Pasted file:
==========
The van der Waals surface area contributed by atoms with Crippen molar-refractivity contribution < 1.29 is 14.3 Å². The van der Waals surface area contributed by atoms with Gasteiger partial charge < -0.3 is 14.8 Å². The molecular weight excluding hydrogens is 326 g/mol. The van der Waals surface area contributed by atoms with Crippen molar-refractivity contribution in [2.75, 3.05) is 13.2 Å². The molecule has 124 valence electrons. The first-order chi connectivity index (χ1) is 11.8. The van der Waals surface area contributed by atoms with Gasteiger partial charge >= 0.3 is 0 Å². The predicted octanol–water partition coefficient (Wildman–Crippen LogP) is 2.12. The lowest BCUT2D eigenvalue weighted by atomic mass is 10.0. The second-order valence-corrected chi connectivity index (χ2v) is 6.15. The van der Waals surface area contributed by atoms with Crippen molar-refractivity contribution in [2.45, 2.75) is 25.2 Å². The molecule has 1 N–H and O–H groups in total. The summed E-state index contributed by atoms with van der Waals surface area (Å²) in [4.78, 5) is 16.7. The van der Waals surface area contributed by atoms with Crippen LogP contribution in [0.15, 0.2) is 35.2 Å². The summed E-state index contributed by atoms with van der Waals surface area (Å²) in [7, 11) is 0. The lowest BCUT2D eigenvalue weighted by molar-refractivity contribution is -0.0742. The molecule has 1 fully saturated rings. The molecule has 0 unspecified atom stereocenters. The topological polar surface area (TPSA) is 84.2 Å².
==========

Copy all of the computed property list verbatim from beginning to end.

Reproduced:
The van der Waals surface area contributed by atoms with Crippen molar-refractivity contribution < 1.29 is 14.3 Å². The van der Waals surface area contributed by atoms with Gasteiger partial charge < -0.3 is 14.8 Å². The molecular weight excluding hydrogens is 326 g/mol. The van der Waals surface area contributed by atoms with Crippen molar-refractivity contribution in [2.75, 3.05) is 13.2 Å². The molecule has 124 valence electrons. The first-order chi connectivity index (χ1) is 11.8. The van der Waals surface area contributed by atoms with Gasteiger partial charge >= 0.3 is 0 Å². The predicted octanol–water partition coefficient (Wildman–Crippen LogP) is 2.12. The lowest BCUT2D eigenvalue weighted by atomic mass is 10.0. The second-order valence-corrected chi connectivity index (χ2v) is 6.15. The van der Waals surface area contributed by atoms with Crippen molar-refractivity contribution in [2.45, 2.75) is 25.2 Å². The molecule has 1 N–H and O–H groups in total. The summed E-state index contributed by atoms with van der Waals surface area (Å²) in [4.78, 5) is 16.7. The van der Waals surface area contributed by atoms with Crippen LogP contribution in [0.15, 0.2) is 35.2 Å². The summed E-state index contributed by atoms with van der Waals surface area (Å²) in [7, 11) is 0. The lowest BCUT2D eigenvalue weighted by molar-refractivity contribution is -0.0742. The molecule has 1 fully saturated rings. The molecule has 0 unspecified atom stereocenters. The topological polar surface area (TPSA) is 84.2 Å².